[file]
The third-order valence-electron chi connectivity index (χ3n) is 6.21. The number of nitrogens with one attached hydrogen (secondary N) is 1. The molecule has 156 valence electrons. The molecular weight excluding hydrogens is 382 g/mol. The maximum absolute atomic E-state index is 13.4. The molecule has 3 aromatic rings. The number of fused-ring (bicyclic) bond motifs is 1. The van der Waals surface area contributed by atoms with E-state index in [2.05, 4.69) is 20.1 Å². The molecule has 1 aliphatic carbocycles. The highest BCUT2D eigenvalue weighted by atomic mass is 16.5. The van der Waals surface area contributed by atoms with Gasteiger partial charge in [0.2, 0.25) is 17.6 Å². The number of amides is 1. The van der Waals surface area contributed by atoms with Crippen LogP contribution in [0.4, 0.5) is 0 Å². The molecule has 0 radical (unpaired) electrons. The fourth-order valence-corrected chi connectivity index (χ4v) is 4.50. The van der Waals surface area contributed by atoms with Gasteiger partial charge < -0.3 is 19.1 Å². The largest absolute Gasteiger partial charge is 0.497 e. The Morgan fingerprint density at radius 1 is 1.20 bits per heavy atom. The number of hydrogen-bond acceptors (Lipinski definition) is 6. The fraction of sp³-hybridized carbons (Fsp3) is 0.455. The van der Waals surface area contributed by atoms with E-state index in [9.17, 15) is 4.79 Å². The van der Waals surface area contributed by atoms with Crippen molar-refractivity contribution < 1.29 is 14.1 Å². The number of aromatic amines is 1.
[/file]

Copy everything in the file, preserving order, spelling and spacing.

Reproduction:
The third-order valence-electron chi connectivity index (χ3n) is 6.21. The number of nitrogens with one attached hydrogen (secondary N) is 1. The molecule has 156 valence electrons. The molecular weight excluding hydrogens is 382 g/mol. The maximum absolute atomic E-state index is 13.4. The molecule has 3 aromatic rings. The number of fused-ring (bicyclic) bond motifs is 1. The van der Waals surface area contributed by atoms with E-state index in [2.05, 4.69) is 20.1 Å². The molecule has 1 aliphatic carbocycles. The highest BCUT2D eigenvalue weighted by atomic mass is 16.5. The van der Waals surface area contributed by atoms with Gasteiger partial charge in [0.2, 0.25) is 17.6 Å². The number of amides is 1. The van der Waals surface area contributed by atoms with Crippen LogP contribution in [0.4, 0.5) is 0 Å². The molecule has 0 radical (unpaired) electrons. The fourth-order valence-corrected chi connectivity index (χ4v) is 4.50. The van der Waals surface area contributed by atoms with Gasteiger partial charge < -0.3 is 19.1 Å². The largest absolute Gasteiger partial charge is 0.497 e. The Morgan fingerprint density at radius 1 is 1.20 bits per heavy atom. The number of hydrogen-bond acceptors (Lipinski definition) is 6. The fraction of sp³-hybridized carbons (Fsp3) is 0.455. The van der Waals surface area contributed by atoms with E-state index in [9.17, 15) is 4.79 Å². The van der Waals surface area contributed by atoms with Crippen molar-refractivity contribution < 1.29 is 14.1 Å². The number of aromatic amines is 1.